The Department of Justice (DOJ) sidestepped a question on where it stands on the red-tagging spree of the National Task Force to End Local Communist Armed Conflict (NTF-ELCAC), whose spokespersons targeted this week organizers of community pantries that give supplies to Filipinos in dire need of help during the pandemic.
DOJ Secretary Menardo Guevarra is among the 20 members of the NTF-ELCAC, a presidential task force created to do a whole-of-nation approach to combat communist insurgency, but had been red-tagging even journalists without showing evidence.
Asked on Friday, April 23, whether he stands by the public claims of the task force’s spokespeople, Lieutenant General Antonio Parlade Jr and Press Undersecretary Lorraine Badoy, Guevarra deferred to his undersecretary, Adrian Sugay, who is his alternative representative to the NTF-ELCAC.
“To the extent that the task force stays true to its mandate, the department finds no reason not to support the work of the task force,” said Sugay.
But the question was – do you stand by the public claims of its spokespeople?
Sugay’s non-direct answer was: “If, however, any party feels aggrieved because of alleged illegal acts on the part of the task force or of any of its members and chooses to file the appropriate criminal complaint with the National Prosecution Service (NPS), the criminal complaint shall be resolved in due course and in accordance with applicable law and jurisprudence.”
Will prosecutors be independent in resolving such complaints when the justice secretary sits on the task force?
“We have always been aware of the fact that complaints may be filed by or against the task force before the NPS. As such, the department to the extent possible participates in the task force in an advisory capacity,” said Sugay.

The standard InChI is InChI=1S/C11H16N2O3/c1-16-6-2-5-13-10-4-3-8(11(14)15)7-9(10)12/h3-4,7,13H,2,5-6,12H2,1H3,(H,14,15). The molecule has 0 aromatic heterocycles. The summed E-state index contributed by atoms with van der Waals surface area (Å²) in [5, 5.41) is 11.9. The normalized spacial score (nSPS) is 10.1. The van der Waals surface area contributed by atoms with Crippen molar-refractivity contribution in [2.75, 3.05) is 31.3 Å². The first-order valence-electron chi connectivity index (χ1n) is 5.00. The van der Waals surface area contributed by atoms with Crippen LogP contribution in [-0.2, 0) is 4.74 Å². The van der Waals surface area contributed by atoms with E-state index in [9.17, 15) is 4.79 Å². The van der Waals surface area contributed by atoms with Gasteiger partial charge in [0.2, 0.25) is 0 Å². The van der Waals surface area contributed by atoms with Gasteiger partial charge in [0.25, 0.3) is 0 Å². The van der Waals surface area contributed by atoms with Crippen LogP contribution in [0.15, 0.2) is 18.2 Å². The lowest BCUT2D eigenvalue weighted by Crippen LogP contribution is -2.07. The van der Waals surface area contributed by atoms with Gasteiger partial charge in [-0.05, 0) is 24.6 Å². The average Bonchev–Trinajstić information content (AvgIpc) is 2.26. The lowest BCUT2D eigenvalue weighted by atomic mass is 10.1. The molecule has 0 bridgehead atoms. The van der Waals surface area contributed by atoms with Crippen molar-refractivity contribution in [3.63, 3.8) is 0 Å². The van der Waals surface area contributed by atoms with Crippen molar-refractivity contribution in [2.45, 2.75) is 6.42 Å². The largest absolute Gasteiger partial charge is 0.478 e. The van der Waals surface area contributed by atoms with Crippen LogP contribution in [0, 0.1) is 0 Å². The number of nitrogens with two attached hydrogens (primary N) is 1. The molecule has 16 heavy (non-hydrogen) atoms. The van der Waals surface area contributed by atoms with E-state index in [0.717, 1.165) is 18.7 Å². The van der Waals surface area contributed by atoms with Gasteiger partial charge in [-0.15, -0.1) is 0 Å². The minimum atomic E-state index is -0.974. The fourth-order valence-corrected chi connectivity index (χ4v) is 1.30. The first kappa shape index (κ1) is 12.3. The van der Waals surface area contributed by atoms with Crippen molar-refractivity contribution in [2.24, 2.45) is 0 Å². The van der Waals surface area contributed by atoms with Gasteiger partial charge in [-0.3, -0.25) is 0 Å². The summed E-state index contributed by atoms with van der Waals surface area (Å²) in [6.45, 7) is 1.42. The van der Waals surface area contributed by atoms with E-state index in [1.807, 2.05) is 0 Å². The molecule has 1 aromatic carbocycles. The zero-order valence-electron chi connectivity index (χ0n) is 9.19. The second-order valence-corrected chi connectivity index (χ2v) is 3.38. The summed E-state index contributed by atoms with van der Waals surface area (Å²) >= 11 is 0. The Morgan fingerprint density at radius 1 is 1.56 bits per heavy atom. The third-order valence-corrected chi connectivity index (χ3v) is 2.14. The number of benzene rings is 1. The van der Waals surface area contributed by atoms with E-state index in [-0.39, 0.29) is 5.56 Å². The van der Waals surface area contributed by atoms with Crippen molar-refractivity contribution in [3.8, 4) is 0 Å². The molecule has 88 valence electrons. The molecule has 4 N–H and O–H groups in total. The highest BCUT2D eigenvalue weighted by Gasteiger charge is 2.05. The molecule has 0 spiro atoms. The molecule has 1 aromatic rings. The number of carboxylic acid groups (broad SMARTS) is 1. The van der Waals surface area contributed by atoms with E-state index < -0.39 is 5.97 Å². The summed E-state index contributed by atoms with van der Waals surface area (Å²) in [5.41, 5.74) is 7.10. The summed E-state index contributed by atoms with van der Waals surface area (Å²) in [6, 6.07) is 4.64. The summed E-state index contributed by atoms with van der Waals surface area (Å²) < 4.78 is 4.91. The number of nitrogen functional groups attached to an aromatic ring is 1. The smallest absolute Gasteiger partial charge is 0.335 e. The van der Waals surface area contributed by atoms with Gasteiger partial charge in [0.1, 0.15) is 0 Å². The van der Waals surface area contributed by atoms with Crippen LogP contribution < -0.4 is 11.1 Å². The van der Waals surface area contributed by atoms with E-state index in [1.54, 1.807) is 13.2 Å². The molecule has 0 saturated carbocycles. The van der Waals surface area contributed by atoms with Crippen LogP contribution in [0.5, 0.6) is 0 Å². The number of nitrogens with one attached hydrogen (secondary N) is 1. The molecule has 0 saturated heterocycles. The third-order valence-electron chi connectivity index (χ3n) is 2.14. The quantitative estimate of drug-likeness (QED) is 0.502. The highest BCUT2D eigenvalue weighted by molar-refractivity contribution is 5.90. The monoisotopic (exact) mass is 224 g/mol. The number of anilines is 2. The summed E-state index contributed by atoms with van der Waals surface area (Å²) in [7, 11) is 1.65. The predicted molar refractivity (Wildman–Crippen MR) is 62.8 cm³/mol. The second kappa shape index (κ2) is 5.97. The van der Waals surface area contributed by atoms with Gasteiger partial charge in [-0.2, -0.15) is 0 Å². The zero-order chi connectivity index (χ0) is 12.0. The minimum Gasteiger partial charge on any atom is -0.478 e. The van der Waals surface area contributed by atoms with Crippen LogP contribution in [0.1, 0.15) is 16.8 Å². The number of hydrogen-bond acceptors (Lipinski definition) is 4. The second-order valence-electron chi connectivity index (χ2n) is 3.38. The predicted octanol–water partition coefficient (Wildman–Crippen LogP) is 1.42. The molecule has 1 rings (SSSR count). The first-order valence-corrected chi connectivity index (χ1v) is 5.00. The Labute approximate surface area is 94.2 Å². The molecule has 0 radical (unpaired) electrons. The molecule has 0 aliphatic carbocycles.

Parlade has admitted to profiling community pantry organizers, even as government leaders, including Guevarra, said that organizers should be left alone.
Guevarra said a person subjected to profiling could file a complaint for violation of the data privacy law. Red-tagging, on the other hand, has no strict penal law equivalence, but activists had been creative, using the route of graft and international humanitarian law.
Sugay told the House of Representatives in 2020 during the DOJ’s budget hearing that the Office of the Solicitor General (OSG) was more involved in the task force’s legal cooperation cluster, precisely because of the conflict it creates with the NPS.
“We had an agreement with the NTF-ELCAC that the matter of legal cooperation cluster should be handled by the OSG,” Sugay told the House in 2020.
He was asked the question because it turned out the OSG had acted as the lawyer for National Security Adviser General Hermogenes Esperon Jr in a countersuit of perjury he filed against activists. Activists filed a petition for amparo against defense and military officials, including him.
The Court of Appeals denied the petition, and Esperon went on to sue the activists, including a nun, of perjury.
The question was – should the OSG lawyer for Esperon in a case that appears to be a private one?
Sugay and Guevarra also did not answer directly during the House hearing.
Guevarra did order in 2020 the removal from its website of an inter-agency human rights report, where established non-governmental organizations (NGOs) were blatantly red-tagged.
There are ongoing discussions in both houses of Congress to defund the NTF-ELCAC. Currently, its budget is charged to the budgets of its member-agencies. – Rappler.com